So, I was obsessed with that chocolate banoffee pie but my friends had other preferences. They thought that chocolate was making the dessert too heavy and they asked for whipped cream instead. Ok. I decided to give people what they want. Whipped cream is what they’ll have but for the crust I did something different this time. A walnut pastry made from scratch. I found this recipe in the book Essential Desserts and something clicked. A huge smile was formed in my face. That’s interesting, I thought. I should give it a try.
Let me tell you, the pie crust is awesome! It’s something you don’t expect to taste in a classic banoffee pie. Not to mention that it’s a little bit closer to IanDowding’s original Banoffee Pie recipe which has a pie crust instead of biscuit crumbs.
Choosing healthier food for breakfast has always been a challenge for me. I am one of those types who turn their heads the other way when they see savoury food on the breakfast table.
If you’d ever lost me in a morning hotel buffet, you’d find me next to the croissant/cake/bread/cereal/jam/chocolate/milk section.
Don’t get me wrong. I love eating fruits, veggies, eggs and healthy sandwiches but not when I wake up.
These cookies are a healthy yet delicious breakfast treat ideal to accompany a glass of fresh milk. Plus, kids love them!
- (for 30-40 cookies depending on the size)
- 125g butter, cubed, at room temperature
- 2 ripe bananas, mashed (200 gr.)
- 150g vegetable oil
- 180g light brown sugar
- 2 medium sized eggs (in room temperature)
- 190g all purpose flour
- 210g old fashioned oats
- ½ tbs. baking powder
- One pinch of fresh ground nutmeg
- 1 tbs. cinnamon
- 140g dark chocolate finely chopped
- Preheat your oven to 180 degrees (Celsius), fan assisted.
- Line 2 baking sheets with parchment paper. Set aside.
- Sift the flour, baking powder and spices onto a piece of parchment paper. Set aside.
- Use a mixer to cream butter, vegetable oil and sugar.
- Add the banana and eggs, one at a time.
- Gradually add the sifted ingredients and mix until well incorporated.
- Add the oats. Stop the mixer and add the chopped chocolate.
- Use a spatula to fold the chocolate in the mixture.
- Use a spoon to drop with the cookie batter onto the baking sheets.Bake for 15 to 20 minutes, until cookies become light brown around the edges.
- Halfway through the baking time rotate the pans, to ensure even browning.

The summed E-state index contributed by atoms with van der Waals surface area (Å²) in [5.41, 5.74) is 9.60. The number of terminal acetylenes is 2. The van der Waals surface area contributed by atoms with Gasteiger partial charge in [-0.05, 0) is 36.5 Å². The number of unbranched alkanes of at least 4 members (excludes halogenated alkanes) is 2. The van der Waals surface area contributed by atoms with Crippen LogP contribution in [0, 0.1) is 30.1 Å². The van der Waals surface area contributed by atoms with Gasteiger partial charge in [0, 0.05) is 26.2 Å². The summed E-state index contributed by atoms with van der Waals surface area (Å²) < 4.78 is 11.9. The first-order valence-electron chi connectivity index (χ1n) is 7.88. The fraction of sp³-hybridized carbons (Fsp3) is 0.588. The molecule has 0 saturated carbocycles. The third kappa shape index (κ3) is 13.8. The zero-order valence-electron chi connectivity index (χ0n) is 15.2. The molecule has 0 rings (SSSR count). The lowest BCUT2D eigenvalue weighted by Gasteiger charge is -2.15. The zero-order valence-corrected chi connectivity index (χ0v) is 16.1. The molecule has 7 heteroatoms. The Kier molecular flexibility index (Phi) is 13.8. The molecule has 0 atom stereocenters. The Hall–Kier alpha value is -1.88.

- Remove from the oven. Let the cookies rest on the baking sheets for 1 or 2 minutes before transferring them to a cooling rack.
- • Our cookies should come out of the oven soft in the middle, with a light golden brown color around the edges. They will continue to cook and become a bit more firm (meaning that we will be able to lift a cookie without it bending or breaking) but the final result will be chewy. A way to test a cookie is to insert a toothpick in the center. If the toothpick comes out with some crumbs on it, the cookies are done. If it comes out with batter on it the cookies are not done yet.
- • Even though I prefer using the top and bottom heat program of my oven to cook, roast and bake cakes, I’ve found that the hot air (fan) program is better when it comes to baking cookies.
- Softened butter and room temperature eggs mix better with other ingredients. The result is a more homogeneous batter and fluffier cookies.
- • I use brown sugar because it makes the cookies chewier (plus it’s quite healthier than white processed sugar). Feel free to experiment using white sugar instead or a mix of both white and light or dark brown sugar.
- • I use chopped dark chocolate instead of chocolate chips because I believe it tastes better. Yet, of course there is only a limited variety of chocolate chip brands, compared to dark chocolate brands, in our local supermarket. Feel free to use any kind of chocolate you like better.
- • The recipe’s origin: I saw a recipe for chocolate chip cookies on a tv show and I decided to give it a try (this is a link for the show’s web page). Then I remembered having read somewhere that bananas can be a healthy butter substitute. Since I am on the whole low fat, low sugar, no salt diet thing (due to my Sjogren’s medication) I decided to reduce butter in half and add bananas in the mixture and since ripe bananas are already sweet, I cut down on the sugar too. Healthier but still delicious!